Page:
Money saving challenges have always fascinated me. These challenges are not like other challenges. Winning a challenge requires a combination of character traits besides a thorough knowledge of how money works – something that many people lac
In my view, everyone should try money saving challenges at least once. Setting aside the obvious benefit, which is saving money, these challenges can also help someone figure out what kind of person they truly are.
Some of the challenges are below:
The rainy day fund
This challenge is on the easy side because a number of people around the world – not just in the US – have emergency funds or money saved for the rainy days.
The challenge is simple and straightforward. You must create an emergency fund and don’t spend a dime from it. Studies have found that emergency funds come in really handy in the time of a crisis. A recent study has found that almost 15% of Americans survived the covid-19 lockdown and the resulting economic downturn because of their emergency savings.
While creating an emergency fund and maintaining it isn’t that difficult, resisting the temptation to use it to buy something flashy off the shelves is hard. If you can resist the temptation, that means you have excelled at the art of money management.
$1 a day week
Living off one dollar a day is tough, for the majority of Americans. That this challenge is tough makes it all the more fun to win it.
A dollar a day means seven dollars a week and only twenty eight dollars a month. Frugal living would be an understatement to describe this kind of a lifestyle. Austerity is a far more suitable word. The good thing about this kind of financial asceticism is that it pays off. Living off the grid, without basic amenities is unthinkable for a number of Americans. But someone who is comfortable living $1 a day week would have no qualm with it.
If $1 a day week sounds too extreme, start with $2 a day and then switch to $1 a day. But remember, backing down because the challenge is too tough to face means accepting defeat. You are not a defeatist, are you?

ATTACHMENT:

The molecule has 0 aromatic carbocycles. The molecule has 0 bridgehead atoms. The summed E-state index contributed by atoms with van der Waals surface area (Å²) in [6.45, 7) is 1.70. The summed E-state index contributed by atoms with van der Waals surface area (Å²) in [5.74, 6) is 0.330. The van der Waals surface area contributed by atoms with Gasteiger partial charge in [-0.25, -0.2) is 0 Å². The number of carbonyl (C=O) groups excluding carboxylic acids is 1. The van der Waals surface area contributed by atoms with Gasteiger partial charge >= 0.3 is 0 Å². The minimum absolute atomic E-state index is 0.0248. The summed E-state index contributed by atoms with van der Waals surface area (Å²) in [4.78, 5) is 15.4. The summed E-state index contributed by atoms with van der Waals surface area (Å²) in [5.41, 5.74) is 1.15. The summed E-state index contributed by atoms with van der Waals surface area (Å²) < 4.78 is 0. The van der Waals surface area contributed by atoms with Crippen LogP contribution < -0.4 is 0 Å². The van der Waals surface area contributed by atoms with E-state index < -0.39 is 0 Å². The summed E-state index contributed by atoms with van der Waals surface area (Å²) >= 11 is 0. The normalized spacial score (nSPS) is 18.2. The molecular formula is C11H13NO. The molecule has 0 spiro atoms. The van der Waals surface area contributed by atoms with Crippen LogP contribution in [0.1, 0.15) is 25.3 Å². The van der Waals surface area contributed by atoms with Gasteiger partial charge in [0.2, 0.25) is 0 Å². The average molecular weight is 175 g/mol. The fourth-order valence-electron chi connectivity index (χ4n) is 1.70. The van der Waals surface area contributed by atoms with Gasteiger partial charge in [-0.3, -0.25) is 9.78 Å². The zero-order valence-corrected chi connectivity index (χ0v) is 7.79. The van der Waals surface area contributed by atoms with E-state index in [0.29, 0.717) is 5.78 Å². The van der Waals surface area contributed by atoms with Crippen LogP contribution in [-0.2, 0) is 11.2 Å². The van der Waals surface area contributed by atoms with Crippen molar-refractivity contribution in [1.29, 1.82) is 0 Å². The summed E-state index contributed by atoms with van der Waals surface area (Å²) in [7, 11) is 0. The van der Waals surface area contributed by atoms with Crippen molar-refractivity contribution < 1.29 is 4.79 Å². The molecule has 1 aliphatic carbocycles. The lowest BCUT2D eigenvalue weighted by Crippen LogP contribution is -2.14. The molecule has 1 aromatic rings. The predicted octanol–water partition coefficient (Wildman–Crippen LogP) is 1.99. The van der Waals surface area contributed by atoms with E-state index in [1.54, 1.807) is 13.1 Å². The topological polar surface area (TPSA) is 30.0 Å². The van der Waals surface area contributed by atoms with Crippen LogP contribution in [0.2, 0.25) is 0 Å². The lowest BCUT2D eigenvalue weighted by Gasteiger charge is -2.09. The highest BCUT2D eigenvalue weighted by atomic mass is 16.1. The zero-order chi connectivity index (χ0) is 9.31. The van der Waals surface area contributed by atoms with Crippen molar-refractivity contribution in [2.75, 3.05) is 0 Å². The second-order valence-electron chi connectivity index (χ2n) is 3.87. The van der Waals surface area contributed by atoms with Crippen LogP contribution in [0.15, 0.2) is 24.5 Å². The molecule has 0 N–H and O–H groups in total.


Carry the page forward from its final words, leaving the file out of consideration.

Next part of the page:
One no-spend day week
This one is not as strict as the last one, but effective nonetheless. The challenge is to select a particular day in a week. On that day, you won’t even spend a dime.
You might find it very hard in the beginning but getting used to not spending money has its perks. If studies are to be taken seriously, a lot of people buy stuff not because they need it but because they feel a strange itch to buy. There’s actually a term to describe this itch. The term is compulsive buying.
The no-spend day week is an antidote to compulsive buying. Its obvious benefit is that it lowers weekly cost. But aside from that, if you mark one day every week on which you won’t spend anything, and keep doing it weeks after weeks, you’d eventually become more responsible with money. After that, make it two no-spend days a week.
Save $5 a day
This challenge requires you to save $5 every day. Saving $150 a month and $1800 a year is nowhere near a huge accomplishment. But like every other saving challenge, you do it primarily to build a healthy habit. Americans are bad at savings. What’s even worse is that this trend is observed mainly in millennials and zoomers. Setting challenges and winning them can help them learn the importance of saving.
There’s something you need to remember when you are saving $5 a day. You should continue it. More often than not, people start something, but couldn’t carry it on till the end. Don’t be one of them. Make it a practice so at some point it benefits you.
The minimalism challenge
Minimalism as a trend is here to stay. It lowers cost, frees space and doesn’t harm the environment the way a lot of consumeristic trends do. You can leverage minimalism as a resource to save more and better manage your finances. But doing that is challenging.
It is challenging because deep down we all want to spend more and live a life full of luxury. What we fail to understand is that the philosophy of saving is incompatible with this kind of a lifestyle.
To save more and manage money in an orderly manner, one must adopt a minimalist lifestyle. Start the challenge with baby steps. Get rid of things you don’t need, one day at a time. Eventually, you’ll master this trade and win the challenge.
The five challenges I listed here are not tough to follow. More so because one challenge supplements another. Hence, winning one of the challenges could help you win the others.